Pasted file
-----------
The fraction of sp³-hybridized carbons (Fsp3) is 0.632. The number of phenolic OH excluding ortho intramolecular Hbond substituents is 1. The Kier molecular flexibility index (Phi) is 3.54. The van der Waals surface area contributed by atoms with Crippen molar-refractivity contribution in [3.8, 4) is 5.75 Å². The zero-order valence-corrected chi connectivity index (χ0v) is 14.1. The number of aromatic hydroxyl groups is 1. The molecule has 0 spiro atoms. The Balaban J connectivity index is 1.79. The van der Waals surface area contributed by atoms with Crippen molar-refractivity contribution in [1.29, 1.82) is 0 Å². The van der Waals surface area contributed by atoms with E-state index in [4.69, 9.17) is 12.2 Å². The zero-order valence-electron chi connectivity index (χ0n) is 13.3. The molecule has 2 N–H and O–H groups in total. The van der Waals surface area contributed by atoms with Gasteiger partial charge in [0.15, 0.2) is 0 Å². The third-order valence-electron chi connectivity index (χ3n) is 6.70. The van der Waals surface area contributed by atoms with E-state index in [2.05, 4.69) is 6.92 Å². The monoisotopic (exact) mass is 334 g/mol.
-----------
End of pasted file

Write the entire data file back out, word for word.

The fraction of sp³-hybridized carbons (Fsp3) is 0.632. The number of phenolic OH excluding ortho intramolecular Hbond substituents is 1. The Kier molecular flexibility index (Phi) is 3.54. The van der Waals surface area contributed by atoms with Crippen molar-refractivity contribution in [3.8, 4) is 5.75 Å². The zero-order valence-corrected chi connectivity index (χ0v) is 14.1. The number of aromatic hydroxyl groups is 1. The molecule has 0 spiro atoms. The Balaban J connectivity index is 1.79. The van der Waals surface area contributed by atoms with Crippen molar-refractivity contribution in [1.29, 1.82) is 0 Å². The van der Waals surface area contributed by atoms with E-state index in [4.69, 9.17) is 12.2 Å². The zero-order valence-electron chi connectivity index (χ0n) is 13.3. The molecule has 2 N–H and O–H groups in total. The van der Waals surface area contributed by atoms with Gasteiger partial charge in [0.15, 0.2) is 0 Å². The third-order valence-electron chi connectivity index (χ3n) is 6.70. The van der Waals surface area contributed by atoms with E-state index in [2.05, 4.69) is 6.92 Å². The monoisotopic (exact) mass is 334 g/mol.